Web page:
3. When did you develop an interest in foreign, comparative, and international law?

I spent summers during high school in Oaxaca, Mexico and was a Latin American Studies major in college in Mexico and in the U.S. I was always interested in Latin America and foreign languages. My years working at the Organization of American States introduced me to the “world” of FCIL subjects.

4. Who is your current employer? How long have you worked there? 

After leaving the United Nations in Chile, I returned to the Washington DC area where I had lived and worked for so many years. In September 2012, I began to work part-time on projects at the Pence Law Library at American University’s Washington College of Law.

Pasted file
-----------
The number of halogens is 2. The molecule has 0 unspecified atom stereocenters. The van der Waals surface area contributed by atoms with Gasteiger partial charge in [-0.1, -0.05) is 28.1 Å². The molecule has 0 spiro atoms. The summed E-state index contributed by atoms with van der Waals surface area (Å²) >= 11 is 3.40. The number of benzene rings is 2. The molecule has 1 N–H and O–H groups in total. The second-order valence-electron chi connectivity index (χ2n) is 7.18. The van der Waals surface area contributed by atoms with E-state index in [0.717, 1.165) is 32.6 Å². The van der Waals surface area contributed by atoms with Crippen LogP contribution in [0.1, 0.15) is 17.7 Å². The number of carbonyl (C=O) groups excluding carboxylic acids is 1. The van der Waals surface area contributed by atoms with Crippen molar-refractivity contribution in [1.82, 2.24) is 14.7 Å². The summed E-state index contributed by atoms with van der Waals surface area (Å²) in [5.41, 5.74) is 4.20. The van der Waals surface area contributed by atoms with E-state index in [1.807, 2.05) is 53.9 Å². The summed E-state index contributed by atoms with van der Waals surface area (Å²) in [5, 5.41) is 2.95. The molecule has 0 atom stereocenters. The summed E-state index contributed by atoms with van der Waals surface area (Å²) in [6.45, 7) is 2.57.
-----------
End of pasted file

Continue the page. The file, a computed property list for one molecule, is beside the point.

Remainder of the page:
5. Do you speak any foreign languages? 

Principally Romance languages, but in particular, Spanish, some Portuguese, some French and then, some German.

6. What is your most significant professional achievement? 

There are two things that come to mind. I would mention the development of the international law collection at the Georgetown University Law Center’s law library. Building that collection over a 15 year period was a wonderful experience that taught me a great deal about foreign, comparative and international law. It was an exciting time to be at Georgetown and to work with a stellar faculty and library staff.

Then, I need to mention the FCIL-SIS Schaffer Grant for Foreign Law Librarians. In 2001, when I expressed my interest in establishing the grant to AALL’s Executive Director, there was no way to know how meaningful the grant would become to both its recipients and to the Association’s membership. Over the past years, there have been recipients from the Kyrgyz Republic, the Philippines, Georgia, Egypt, China, Australia, Afghanistan, Nigeria, Argentina, India, Norway and The Netherlands. We should know who the 2015 recipient is in the near future.